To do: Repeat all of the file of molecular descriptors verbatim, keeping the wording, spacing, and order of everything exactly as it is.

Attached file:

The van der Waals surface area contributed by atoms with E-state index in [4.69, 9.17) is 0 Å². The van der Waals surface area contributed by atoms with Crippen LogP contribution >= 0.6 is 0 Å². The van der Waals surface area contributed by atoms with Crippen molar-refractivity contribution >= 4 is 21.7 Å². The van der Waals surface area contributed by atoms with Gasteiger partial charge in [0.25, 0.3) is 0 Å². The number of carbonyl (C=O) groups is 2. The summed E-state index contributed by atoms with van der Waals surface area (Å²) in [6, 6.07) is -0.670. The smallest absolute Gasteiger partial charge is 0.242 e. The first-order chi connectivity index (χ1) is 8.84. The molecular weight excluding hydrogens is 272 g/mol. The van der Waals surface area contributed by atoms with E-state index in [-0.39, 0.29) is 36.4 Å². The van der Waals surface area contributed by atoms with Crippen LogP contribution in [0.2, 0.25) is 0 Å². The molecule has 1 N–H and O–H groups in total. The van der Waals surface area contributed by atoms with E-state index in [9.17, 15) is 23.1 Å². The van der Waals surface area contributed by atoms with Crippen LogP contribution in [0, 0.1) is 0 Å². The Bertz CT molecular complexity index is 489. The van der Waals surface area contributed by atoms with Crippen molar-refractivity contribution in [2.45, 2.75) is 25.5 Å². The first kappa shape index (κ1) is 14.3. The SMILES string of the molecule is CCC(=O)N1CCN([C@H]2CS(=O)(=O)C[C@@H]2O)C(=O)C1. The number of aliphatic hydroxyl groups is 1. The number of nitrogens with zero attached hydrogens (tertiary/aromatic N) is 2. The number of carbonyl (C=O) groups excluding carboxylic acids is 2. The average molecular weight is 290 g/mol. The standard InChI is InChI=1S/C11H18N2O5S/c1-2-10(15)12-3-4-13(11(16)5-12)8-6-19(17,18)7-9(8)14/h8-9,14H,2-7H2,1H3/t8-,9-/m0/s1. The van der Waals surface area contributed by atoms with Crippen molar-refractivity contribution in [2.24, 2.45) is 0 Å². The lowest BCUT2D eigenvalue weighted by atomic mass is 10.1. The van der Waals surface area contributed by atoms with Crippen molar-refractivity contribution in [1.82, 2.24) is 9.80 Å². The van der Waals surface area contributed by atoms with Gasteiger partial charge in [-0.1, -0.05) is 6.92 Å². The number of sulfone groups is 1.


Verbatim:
The van der Waals surface area contributed by atoms with E-state index in [4.69, 9.17) is 0 Å². The van der Waals surface area contributed by atoms with Crippen LogP contribution >= 0.6 is 0 Å². The van der Waals surface area contributed by atoms with Crippen molar-refractivity contribution >= 4 is 21.7 Å². The van der Waals surface area contributed by atoms with Gasteiger partial charge in [0.25, 0.3) is 0 Å². The number of carbonyl (C=O) groups is 2. The summed E-state index contributed by atoms with van der Waals surface area (Å²) in [6, 6.07) is -0.670. The smallest absolute Gasteiger partial charge is 0.242 e. The first-order chi connectivity index (χ1) is 8.84. The molecular weight excluding hydrogens is 272 g/mol. The van der Waals surface area contributed by atoms with E-state index in [-0.39, 0.29) is 36.4 Å². The van der Waals surface area contributed by atoms with Crippen LogP contribution in [0.2, 0.25) is 0 Å². The molecule has 1 N–H and O–H groups in total. The van der Waals surface area contributed by atoms with E-state index in [9.17, 15) is 23.1 Å². The van der Waals surface area contributed by atoms with Crippen LogP contribution in [0, 0.1) is 0 Å². The Bertz CT molecular complexity index is 489. The van der Waals surface area contributed by atoms with Crippen molar-refractivity contribution in [2.45, 2.75) is 25.5 Å². The first kappa shape index (κ1) is 14.3. The SMILES string of the molecule is CCC(=O)N1CCN([C@H]2CS(=O)(=O)C[C@@H]2O)C(=O)C1. The number of aliphatic hydroxyl groups is 1. The number of nitrogens with zero attached hydrogens (tertiary/aromatic N) is 2. The number of carbonyl (C=O) groups excluding carboxylic acids is 2. The average molecular weight is 290 g/mol. The standard InChI is InChI=1S/C11H18N2O5S/c1-2-10(15)12-3-4-13(11(16)5-12)8-6-19(17,18)7-9(8)14/h8-9,14H,2-7H2,1H3/t8-,9-/m0/s1. The van der Waals surface area contributed by atoms with Crippen molar-refractivity contribution in [2.24, 2.45) is 0 Å². The lowest BCUT2D eigenvalue weighted by atomic mass is 10.1. The van der Waals surface area contributed by atoms with Crippen molar-refractivity contribution in [1.82, 2.24) is 9.80 Å². The van der Waals surface area contributed by atoms with Gasteiger partial charge in [-0.1, -0.05) is 6.92 Å². The number of sulfone groups is 1.